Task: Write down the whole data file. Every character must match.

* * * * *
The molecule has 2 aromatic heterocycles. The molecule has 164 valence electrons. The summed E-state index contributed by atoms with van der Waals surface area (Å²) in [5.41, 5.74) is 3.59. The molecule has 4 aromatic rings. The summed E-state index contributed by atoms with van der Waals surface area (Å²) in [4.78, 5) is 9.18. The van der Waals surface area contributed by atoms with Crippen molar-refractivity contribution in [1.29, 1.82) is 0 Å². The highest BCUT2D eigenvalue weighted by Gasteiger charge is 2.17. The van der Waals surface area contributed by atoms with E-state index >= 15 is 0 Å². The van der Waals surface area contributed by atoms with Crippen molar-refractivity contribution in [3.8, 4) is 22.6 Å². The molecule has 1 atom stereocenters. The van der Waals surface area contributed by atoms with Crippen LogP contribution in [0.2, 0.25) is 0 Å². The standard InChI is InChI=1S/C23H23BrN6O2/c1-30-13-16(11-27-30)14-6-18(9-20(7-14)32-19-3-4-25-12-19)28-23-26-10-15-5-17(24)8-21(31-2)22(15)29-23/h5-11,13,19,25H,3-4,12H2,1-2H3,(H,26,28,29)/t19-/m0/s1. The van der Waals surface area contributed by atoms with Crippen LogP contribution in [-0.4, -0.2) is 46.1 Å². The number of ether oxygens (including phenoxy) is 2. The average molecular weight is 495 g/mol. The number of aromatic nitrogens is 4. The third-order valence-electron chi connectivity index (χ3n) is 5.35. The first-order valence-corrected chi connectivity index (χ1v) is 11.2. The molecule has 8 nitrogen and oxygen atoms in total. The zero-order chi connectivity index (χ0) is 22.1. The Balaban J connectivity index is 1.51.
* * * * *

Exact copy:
The molecule has 2 aromatic heterocycles. The molecule has 164 valence electrons. The summed E-state index contributed by atoms with van der Waals surface area (Å²) in [5.41, 5.74) is 3.59. The molecule has 4 aromatic rings. The summed E-state index contributed by atoms with van der Waals surface area (Å²) in [4.78, 5) is 9.18. The van der Waals surface area contributed by atoms with Crippen molar-refractivity contribution in [1.29, 1.82) is 0 Å². The highest BCUT2D eigenvalue weighted by Gasteiger charge is 2.17. The van der Waals surface area contributed by atoms with E-state index >= 15 is 0 Å². The van der Waals surface area contributed by atoms with Crippen molar-refractivity contribution in [3.8, 4) is 22.6 Å². The molecule has 1 atom stereocenters. The van der Waals surface area contributed by atoms with Crippen LogP contribution in [0.2, 0.25) is 0 Å². The standard InChI is InChI=1S/C23H23BrN6O2/c1-30-13-16(11-27-30)14-6-18(9-20(7-14)32-19-3-4-25-12-19)28-23-26-10-15-5-17(24)8-21(31-2)22(15)29-23/h5-11,13,19,25H,3-4,12H2,1-2H3,(H,26,28,29)/t19-/m0/s1. The van der Waals surface area contributed by atoms with Crippen LogP contribution in [-0.4, -0.2) is 46.1 Å². The number of ether oxygens (including phenoxy) is 2. The average molecular weight is 495 g/mol. The number of aromatic nitrogens is 4. The third-order valence-electron chi connectivity index (χ3n) is 5.35. The first-order valence-corrected chi connectivity index (χ1v) is 11.2. The molecule has 8 nitrogen and oxygen atoms in total. The zero-order chi connectivity index (χ0) is 22.1. The Balaban J connectivity index is 1.51.